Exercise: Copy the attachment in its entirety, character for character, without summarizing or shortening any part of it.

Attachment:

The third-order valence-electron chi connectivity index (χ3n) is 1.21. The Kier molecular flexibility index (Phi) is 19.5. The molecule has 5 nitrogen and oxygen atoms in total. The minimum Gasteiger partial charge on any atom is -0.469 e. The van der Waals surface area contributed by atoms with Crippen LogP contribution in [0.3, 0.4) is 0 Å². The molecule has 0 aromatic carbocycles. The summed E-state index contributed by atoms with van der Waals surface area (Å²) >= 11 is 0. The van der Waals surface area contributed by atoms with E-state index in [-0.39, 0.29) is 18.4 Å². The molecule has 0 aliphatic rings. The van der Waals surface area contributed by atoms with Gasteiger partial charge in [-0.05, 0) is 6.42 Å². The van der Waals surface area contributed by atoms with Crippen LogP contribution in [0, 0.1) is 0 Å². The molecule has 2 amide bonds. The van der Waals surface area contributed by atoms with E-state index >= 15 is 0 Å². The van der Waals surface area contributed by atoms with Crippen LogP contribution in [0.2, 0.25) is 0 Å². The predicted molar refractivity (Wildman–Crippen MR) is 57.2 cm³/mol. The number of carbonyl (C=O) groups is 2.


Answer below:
The third-order valence-electron chi connectivity index (χ3n) is 1.21. The Kier molecular flexibility index (Phi) is 19.5. The molecule has 5 nitrogen and oxygen atoms in total. The minimum Gasteiger partial charge on any atom is -0.469 e. The van der Waals surface area contributed by atoms with Crippen LogP contribution in [0.3, 0.4) is 0 Å². The molecule has 0 aromatic carbocycles. The summed E-state index contributed by atoms with van der Waals surface area (Å²) >= 11 is 0. The van der Waals surface area contributed by atoms with E-state index in [-0.39, 0.29) is 18.4 Å². The molecule has 0 aliphatic rings. The van der Waals surface area contributed by atoms with Gasteiger partial charge in [-0.05, 0) is 6.42 Å². The van der Waals surface area contributed by atoms with Crippen LogP contribution in [0, 0.1) is 0 Å². The molecule has 2 amide bonds. The van der Waals surface area contributed by atoms with E-state index >= 15 is 0 Å². The van der Waals surface area contributed by atoms with Crippen LogP contribution in [0.2, 0.25) is 0 Å². The predicted molar refractivity (Wildman–Crippen MR) is 57.2 cm³/mol. The number of carbonyl (C=O) groups is 2.